Farmers in Imphal West district are swearing by the revolutionary ‘system of rice intensification’ to provide for food security and more
Chongtham Ibotomba was expecting better — and fearing the worst. The first had to wait while the second played out as anxiety gripped the 70-year-old from Kangmong village (Imphal West district) in the days immediately following his decision to try out a new, and for him untested, method of improving the yield from his 1-acre rice field.
Mr Ibotomba should never have agonised so much. He had joined the ‘system of rice intensification’ (SRI) programme being supported by the Tata Trusts in Manipur and there was plenty of evidence that those swearing by its tenets would reap serious benefits. But Mr Ibotomba had to see before he believed.
“I did not sleep the night after planting the seeds,” he says, “and only fitfully in that first week. I was plagued by worry. What if it did not work, what if the rice died on me? This continued for a month, until the seeds began flowering. When harvesting time came I was over the moon: my output had increased by more than 50%.”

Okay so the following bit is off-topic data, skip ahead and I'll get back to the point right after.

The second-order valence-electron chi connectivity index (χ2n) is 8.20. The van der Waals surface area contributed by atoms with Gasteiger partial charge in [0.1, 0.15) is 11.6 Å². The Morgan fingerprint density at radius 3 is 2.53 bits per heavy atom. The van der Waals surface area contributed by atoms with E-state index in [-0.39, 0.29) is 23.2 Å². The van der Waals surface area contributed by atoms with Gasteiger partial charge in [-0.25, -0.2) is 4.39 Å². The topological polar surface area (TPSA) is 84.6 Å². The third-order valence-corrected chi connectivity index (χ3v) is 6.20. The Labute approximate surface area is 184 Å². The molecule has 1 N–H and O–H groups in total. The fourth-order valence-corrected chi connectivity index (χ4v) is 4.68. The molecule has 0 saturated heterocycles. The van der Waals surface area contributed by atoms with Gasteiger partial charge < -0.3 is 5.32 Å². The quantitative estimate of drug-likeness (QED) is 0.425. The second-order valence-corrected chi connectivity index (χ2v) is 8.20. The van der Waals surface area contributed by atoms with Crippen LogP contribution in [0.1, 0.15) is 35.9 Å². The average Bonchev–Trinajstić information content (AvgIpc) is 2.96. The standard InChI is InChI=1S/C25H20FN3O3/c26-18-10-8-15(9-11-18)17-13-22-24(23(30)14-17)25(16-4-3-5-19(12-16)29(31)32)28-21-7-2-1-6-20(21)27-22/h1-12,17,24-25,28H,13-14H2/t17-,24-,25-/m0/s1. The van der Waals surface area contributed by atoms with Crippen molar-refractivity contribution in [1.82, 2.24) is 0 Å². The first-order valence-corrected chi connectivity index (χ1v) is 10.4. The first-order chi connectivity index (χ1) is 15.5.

The SRI initiative, which has in its fold 4,580 farmers from 41 villages in five districts of the state, is primarily aimed at offering food and nutritional security for households with meagre resources. It does this by organising farmers into collectives, training them in the principles of SRI, and providing them with cono weeders — highly efficient machines that remove the weeds between rows of paddy — seeds, water pumps and guidance on pesticide use and crop diseases. And there are two additional components: an ‘agro business centre’ (for paid services) and an ‘agro information centre’.
The farmers contribute 10% as their share of input costs and that is about the limit of what they can bear. Mr Ibotomba is typical of those in the project. He makes his living as a mason and carpenter and by selling the small quantity of vegetables he grows. The rice he plants goes almost entirely into feeding his seven-member family.
The Trusts began backing this phase of the SRI programme in end-2017 and have committed to it till November 2019. Implementation is being handled by the Centre for Microfinance & Livelihoods (CML), the nodal agency for the Trusts in Manipur, through three NGO partners: the Self-Employment Voluntary Association (SEVA), the Resource Upliftment Centre for Human Interest and the Plain and Hills Development Organisation.